Tomb of Sand
The book is much more than a story about physical borders. It is a saga of the divide between tradition and modernity, between the ever-changing roles of human beings, between madness and ingenuity, between genders, between hard core feminism and progressiveness. As the novel ends, the border becomes an archetype for forces that are divisive but also embracing and unifying, forces that are mainly exemplified in the figures of Dadi and Beti. Dr Rachna Singh reviews the book.
All About Borders
Tomb of Sand by Geetanjali Shree
Translated by Daisy Rockwell
A novel that ebbs and flows like waves lapping a sandy beach. The story of an eighty-year-old woman, who has lost her husband and has taken to bed in a state of depressive stupor, eddies around the reader’s consciousness without intruding. The reader feels its desultory movement, its wetness but is not drawn into it at the beginning. The author’s omniscient statements like ‘once you have got women and a border, a story can write itself’ or ‘women are stories in themselves’ or ‘the tale has no need for a single stream’ or a soliloquy about the seasonal fruits, like jamuns in ‘saawan bhaddo’ or mangoes in ‘grisham’ creates a sense of detachment, a sense that the reader is a spectator watching the action unfurl on a distant stage. But slowly and steadily, the ‘Dadi’, aided by a colourful cane which she calls her ‘wishing tree’, her ‘kalpataru’, transitions from a squirming heap under the bedclothes to a woman who transcends all borders, physically and metaphorically. This transition of the main protagonist triggers a change in the perspective of the reader who transitions from being a distant viewer to a participant as the tale unravels, one seam at a time.
The story is of course structured around two women, ‘Dadi’ or ‘Ma’, call her what you will, an Octogenarian matriarch and ‘Beti’ her progressive daughter. Other female characters like the transgender ‘Rosie Bua’ or ‘Bahu’ come and go as do the male characters ‘Bade’ or ‘Sid’ or ‘KK’. But more than a story about these characters, it is the story of ‘Borders’ that takes centre stage. A border is not just symbolic of human boundaries but seems almost animate and human, like the door of Dadi’s house or the ‘window’ she often ‘leaped through’, the window of laughter and unfettered freedom. In the initial pages of the novel, the writer expounds upon the nature of the border, which ‘opens out’ and ‘does not enclose’ or ‘tear apart’ or is the horizon where two worlds meet and embrace. The entire story is then woven to prove this postulate, as it were. So, Dadi begins to ‘dream new dreams,’ transcends the borders of depression and old age, swaps roles and becomes a ‘beti’ to her Beti. ‘Am I me or have I become Ma?’ wonders the Beti in confusion. Crossing over the geographical border of Wagah without a visa is another facet of the character of ‘border’, fleshed out with great care by the writer. Dadi tells Ali Anwar ‘I never left here.’ And finally, when a deadly bullet finds her, Dadi does not grovel into a dead earth but lies elegantly on her back, her face turned upwards to the coverlet of a blue sky, watching a horizon where two universes meet across a divide.
One thing that really stands out in this book is the lyrical quality of the language. The language has a poetic quality and a musical ambience. Bits of poems and songs ‘kahe karat ho maan’ or ‘ja ja Kaaga’ add to the poetic cadence of the book. Irreverent references like ‘is your coughing deep-mandra’ or ‘slow and drawn out-vilambit’ add to the unstructured framework of the language, raising the book above the stultifying and fettering framework of a traditional novel. Hats off to Daisy Rockwell’s translation, which maintains the essence of the language of the original. Not once does the reader feel that it is a translation. In fact, the language of the book reflects the language of contemporary India-English interspersed with Hindi.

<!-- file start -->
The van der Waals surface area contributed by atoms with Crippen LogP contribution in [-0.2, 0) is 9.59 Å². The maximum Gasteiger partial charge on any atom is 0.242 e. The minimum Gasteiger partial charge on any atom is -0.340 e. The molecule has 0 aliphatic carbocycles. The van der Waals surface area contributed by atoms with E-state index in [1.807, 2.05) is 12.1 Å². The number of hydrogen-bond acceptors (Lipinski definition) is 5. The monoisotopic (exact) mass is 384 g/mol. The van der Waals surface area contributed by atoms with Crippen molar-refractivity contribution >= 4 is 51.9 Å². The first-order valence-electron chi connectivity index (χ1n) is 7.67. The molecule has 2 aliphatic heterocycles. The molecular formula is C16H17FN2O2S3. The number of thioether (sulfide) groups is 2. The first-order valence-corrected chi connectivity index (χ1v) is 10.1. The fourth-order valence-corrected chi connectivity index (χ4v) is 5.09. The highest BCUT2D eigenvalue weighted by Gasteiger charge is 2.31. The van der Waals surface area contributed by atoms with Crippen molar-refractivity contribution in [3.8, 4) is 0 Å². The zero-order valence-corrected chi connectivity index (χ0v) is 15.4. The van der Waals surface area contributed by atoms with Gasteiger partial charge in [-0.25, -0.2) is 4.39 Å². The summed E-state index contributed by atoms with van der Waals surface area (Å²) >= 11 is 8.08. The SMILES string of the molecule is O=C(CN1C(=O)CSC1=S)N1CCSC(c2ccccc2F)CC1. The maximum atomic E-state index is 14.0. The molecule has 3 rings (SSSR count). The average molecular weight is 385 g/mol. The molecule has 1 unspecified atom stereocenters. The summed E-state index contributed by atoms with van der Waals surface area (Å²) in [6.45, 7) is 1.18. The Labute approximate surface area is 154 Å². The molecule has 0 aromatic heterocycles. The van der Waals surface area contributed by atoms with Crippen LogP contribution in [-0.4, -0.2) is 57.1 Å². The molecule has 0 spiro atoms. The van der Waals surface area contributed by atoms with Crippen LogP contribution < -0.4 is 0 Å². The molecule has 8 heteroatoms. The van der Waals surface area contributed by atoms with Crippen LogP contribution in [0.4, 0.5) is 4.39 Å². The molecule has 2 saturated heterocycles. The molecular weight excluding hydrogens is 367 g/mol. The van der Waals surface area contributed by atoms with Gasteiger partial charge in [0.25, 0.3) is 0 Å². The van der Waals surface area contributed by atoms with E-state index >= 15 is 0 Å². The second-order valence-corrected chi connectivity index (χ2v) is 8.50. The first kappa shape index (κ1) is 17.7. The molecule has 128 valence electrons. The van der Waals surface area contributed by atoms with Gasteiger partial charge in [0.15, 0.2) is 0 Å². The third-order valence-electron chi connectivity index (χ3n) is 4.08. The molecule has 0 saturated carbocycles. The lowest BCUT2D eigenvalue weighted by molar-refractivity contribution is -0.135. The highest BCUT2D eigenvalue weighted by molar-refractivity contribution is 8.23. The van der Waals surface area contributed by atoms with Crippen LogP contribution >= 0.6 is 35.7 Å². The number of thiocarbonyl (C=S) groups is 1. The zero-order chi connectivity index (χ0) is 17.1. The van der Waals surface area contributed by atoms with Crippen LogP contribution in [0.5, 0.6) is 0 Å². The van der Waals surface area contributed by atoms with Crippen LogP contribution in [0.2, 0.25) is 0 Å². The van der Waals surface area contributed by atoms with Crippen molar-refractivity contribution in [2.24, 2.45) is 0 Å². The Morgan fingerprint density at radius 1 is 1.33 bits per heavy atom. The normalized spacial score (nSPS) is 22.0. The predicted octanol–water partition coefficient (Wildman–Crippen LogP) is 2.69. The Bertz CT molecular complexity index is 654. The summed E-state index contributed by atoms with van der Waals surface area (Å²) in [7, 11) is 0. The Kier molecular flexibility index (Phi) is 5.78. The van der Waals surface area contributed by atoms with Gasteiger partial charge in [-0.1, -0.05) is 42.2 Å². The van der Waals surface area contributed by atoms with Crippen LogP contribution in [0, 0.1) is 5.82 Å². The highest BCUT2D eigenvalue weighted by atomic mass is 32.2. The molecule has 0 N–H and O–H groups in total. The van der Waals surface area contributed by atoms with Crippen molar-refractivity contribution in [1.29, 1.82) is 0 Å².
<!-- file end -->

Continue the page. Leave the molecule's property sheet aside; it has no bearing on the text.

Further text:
Some critics claim that the book is ‘politically correct’ (whatever that means). Perhaps it is their skimming-the-surface response to the homily about how borders don’t tear apart. But the book is much more than a story about physical borders. It is a saga of the divide between tradition and modernity, between the ever-changing roles of human beings, between madness and ingenuity, between genders, between hard core feminism and progressiveness. The book, as I said before, gently laps at the reader’s consciousness and then obstinately draws him into the deep end, finally leaving him adrift, yet buoyed by the unusual images of borders and divides. As the novel ends, the border becomes an archetype for forces that are divisive but also embracing and unifying, forces that are mainly exemplified in the figures of Dadi and Beti.
A must read for all those who can enjoy and appreciate a tale that is ‘free to turn, flowing into rivers’ and the musical intricacies of syntax.
About the Author & Translator
Geetanjali Shree & Daisy Rockwell
Geetanjali Shree is a Hindi novelist and short-story writer based in New Delhi, India. She is the author of several short stories and five novels. Her novel 'Mai' (2000) was shortlited for the Crossword Book Award in 2001. In 2022, her novel 'Ret Samadhi' (2018), translated into English as 'Tomb of Sand' by Daisy Rockwell won the International Booker Prize.
Daisy Rockwell is an American Hindi and Urdu languge translator and Artist. She has translated a number of classic works of Hindi and Urdu literature, including Upendranath Ashk's 'Falling Walls', Bhisham Sahni's 'Tamas' and Khadija Mastur's The Women's Courtyard. Her 2021 translation of Geetanjali Shree's Tomb of Sand was the first South Asian book to win the International Booker Prize.